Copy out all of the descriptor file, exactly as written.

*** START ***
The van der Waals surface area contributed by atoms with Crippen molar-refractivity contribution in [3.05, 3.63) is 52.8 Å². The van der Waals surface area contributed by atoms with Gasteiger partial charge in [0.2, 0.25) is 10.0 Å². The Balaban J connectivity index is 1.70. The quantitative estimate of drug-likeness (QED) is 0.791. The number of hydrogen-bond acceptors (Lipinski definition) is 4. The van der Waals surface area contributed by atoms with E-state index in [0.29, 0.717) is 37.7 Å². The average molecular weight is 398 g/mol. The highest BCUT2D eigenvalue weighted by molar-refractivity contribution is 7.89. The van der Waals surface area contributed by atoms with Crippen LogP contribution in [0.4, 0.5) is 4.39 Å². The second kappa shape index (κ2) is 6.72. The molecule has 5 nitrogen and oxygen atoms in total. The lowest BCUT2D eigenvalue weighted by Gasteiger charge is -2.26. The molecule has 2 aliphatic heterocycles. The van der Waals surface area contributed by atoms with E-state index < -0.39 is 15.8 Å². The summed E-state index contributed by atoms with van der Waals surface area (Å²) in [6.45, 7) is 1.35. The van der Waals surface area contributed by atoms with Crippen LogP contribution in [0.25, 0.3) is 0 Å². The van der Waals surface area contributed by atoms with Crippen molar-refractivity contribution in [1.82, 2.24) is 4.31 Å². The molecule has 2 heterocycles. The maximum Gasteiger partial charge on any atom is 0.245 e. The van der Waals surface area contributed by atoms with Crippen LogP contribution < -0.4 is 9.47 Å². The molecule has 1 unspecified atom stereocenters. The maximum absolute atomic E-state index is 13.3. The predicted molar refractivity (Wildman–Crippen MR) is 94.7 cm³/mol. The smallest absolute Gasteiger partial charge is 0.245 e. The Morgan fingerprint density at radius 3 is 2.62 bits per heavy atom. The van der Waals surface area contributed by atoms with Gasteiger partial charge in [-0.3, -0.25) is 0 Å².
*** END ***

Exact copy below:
The van der Waals surface area contributed by atoms with Crippen molar-refractivity contribution in [3.05, 3.63) is 52.8 Å². The van der Waals surface area contributed by atoms with Gasteiger partial charge in [0.2, 0.25) is 10.0 Å². The Balaban J connectivity index is 1.70. The quantitative estimate of drug-likeness (QED) is 0.791. The number of hydrogen-bond acceptors (Lipinski definition) is 4. The van der Waals surface area contributed by atoms with E-state index in [0.29, 0.717) is 37.7 Å². The average molecular weight is 398 g/mol. The highest BCUT2D eigenvalue weighted by molar-refractivity contribution is 7.89. The van der Waals surface area contributed by atoms with Crippen LogP contribution in [0.4, 0.5) is 4.39 Å². The second kappa shape index (κ2) is 6.72. The molecule has 5 nitrogen and oxygen atoms in total. The lowest BCUT2D eigenvalue weighted by Gasteiger charge is -2.26. The molecule has 2 aliphatic heterocycles. The van der Waals surface area contributed by atoms with E-state index < -0.39 is 15.8 Å². The summed E-state index contributed by atoms with van der Waals surface area (Å²) in [6.45, 7) is 1.35. The van der Waals surface area contributed by atoms with Crippen LogP contribution in [0.25, 0.3) is 0 Å². The van der Waals surface area contributed by atoms with Crippen molar-refractivity contribution in [1.82, 2.24) is 4.31 Å². The molecule has 2 heterocycles. The maximum Gasteiger partial charge on any atom is 0.245 e. The van der Waals surface area contributed by atoms with Crippen LogP contribution < -0.4 is 9.47 Å². The molecule has 1 unspecified atom stereocenters. The maximum absolute atomic E-state index is 13.3. The predicted molar refractivity (Wildman–Crippen MR) is 94.7 cm³/mol. The smallest absolute Gasteiger partial charge is 0.245 e. The Morgan fingerprint density at radius 3 is 2.62 bits per heavy atom. The van der Waals surface area contributed by atoms with Gasteiger partial charge in [-0.3, -0.25) is 0 Å².